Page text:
Crater Lake is claimed to be a major intersection of
Earth's global grid. Special healing clay is said to found
there. Several powerful vortexes are claimed to exist
around Crater Lake.
The Klamath tribe of Native Americans, who may have
witnessed the collapse of Mount Mazama and the formation
of Crater Lake, have long regarded the lake as a sacred
site. Their legends tell of a battle between the sky god
Skell and Llao, the god of the underworld. Mount Mazama
was destroyed in the battle, creating Crater Lake. The
Klamath people used Crater Lake in vision quests, which
often involved climbing the caldera walls and other
dangerous tasks. Those who were successful in such quests
were often regarded as having more spiritual powers. The
tribe still holds Crater Lake in high regard as a
Crater Lake is a caldera lake located in the U.S. state of
Oregon. It is the main feature of Crater Lake National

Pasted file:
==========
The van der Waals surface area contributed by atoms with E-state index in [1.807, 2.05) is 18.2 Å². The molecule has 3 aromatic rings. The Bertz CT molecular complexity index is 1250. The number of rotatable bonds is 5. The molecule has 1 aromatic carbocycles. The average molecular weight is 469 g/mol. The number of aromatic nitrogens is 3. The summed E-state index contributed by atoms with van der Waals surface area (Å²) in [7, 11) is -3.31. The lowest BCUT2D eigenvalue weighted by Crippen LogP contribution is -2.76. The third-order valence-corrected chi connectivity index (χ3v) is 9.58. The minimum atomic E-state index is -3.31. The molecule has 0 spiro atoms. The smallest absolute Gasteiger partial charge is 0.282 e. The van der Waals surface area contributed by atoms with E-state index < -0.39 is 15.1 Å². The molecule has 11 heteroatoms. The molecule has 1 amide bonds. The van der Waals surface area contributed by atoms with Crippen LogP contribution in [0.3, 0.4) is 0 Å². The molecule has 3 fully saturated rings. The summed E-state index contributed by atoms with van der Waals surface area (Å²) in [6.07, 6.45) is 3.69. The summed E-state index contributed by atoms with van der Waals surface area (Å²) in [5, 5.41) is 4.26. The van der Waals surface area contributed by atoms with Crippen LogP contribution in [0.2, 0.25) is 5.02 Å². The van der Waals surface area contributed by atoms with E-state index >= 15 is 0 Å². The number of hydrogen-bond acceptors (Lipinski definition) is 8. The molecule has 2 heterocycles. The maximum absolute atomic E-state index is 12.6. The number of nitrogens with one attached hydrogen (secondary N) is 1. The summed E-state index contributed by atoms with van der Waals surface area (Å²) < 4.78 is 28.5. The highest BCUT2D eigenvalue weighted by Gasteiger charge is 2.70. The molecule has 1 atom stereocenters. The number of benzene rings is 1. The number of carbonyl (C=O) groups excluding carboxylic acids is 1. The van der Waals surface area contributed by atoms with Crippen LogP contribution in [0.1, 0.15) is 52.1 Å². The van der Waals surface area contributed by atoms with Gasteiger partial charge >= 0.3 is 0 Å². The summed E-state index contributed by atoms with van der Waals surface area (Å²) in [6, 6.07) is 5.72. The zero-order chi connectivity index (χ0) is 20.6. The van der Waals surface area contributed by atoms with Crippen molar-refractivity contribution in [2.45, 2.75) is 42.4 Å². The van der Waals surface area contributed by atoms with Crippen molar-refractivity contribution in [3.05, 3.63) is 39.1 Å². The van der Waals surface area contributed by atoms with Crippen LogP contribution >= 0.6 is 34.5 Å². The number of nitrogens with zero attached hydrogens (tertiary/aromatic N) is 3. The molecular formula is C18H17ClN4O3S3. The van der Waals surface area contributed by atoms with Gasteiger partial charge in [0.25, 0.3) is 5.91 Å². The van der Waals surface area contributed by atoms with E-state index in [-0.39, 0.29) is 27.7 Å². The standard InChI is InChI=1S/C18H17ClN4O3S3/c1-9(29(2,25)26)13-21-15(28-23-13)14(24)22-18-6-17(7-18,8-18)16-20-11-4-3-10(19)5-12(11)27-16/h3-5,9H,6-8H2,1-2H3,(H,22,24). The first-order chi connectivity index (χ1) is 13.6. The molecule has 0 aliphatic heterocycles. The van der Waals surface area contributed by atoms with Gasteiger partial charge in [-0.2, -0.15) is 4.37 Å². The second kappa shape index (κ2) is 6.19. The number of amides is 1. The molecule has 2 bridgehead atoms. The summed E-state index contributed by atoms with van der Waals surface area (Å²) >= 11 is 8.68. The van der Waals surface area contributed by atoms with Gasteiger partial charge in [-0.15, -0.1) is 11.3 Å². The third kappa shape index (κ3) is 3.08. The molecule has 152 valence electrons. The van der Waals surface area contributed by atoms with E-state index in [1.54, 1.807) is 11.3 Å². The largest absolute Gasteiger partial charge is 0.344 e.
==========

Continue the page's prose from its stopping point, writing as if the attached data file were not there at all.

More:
Park and famous for its deep blue color and water clarity.
The lake partly fills a nearly 4,000 foot (1,220 m) deep
caldera that was formed around 5,677 BC by the collapse of
the volcano Mount Mazama.
On June 12, 1853, John Wesley Hillman was reportedly the
first European American to see what he named "Deep Blue
Lake" in Oregon. The lake was renamed at least three
times, as Blue Lake, Lake Majesty, and finally Crater
Crater Lake is known for the "Old Man of the Lake," a
full-sized tree that has been bobbing vertically in the
lake for more than a century. Due to the cold water of the
lake, the tree has been rather well preserved.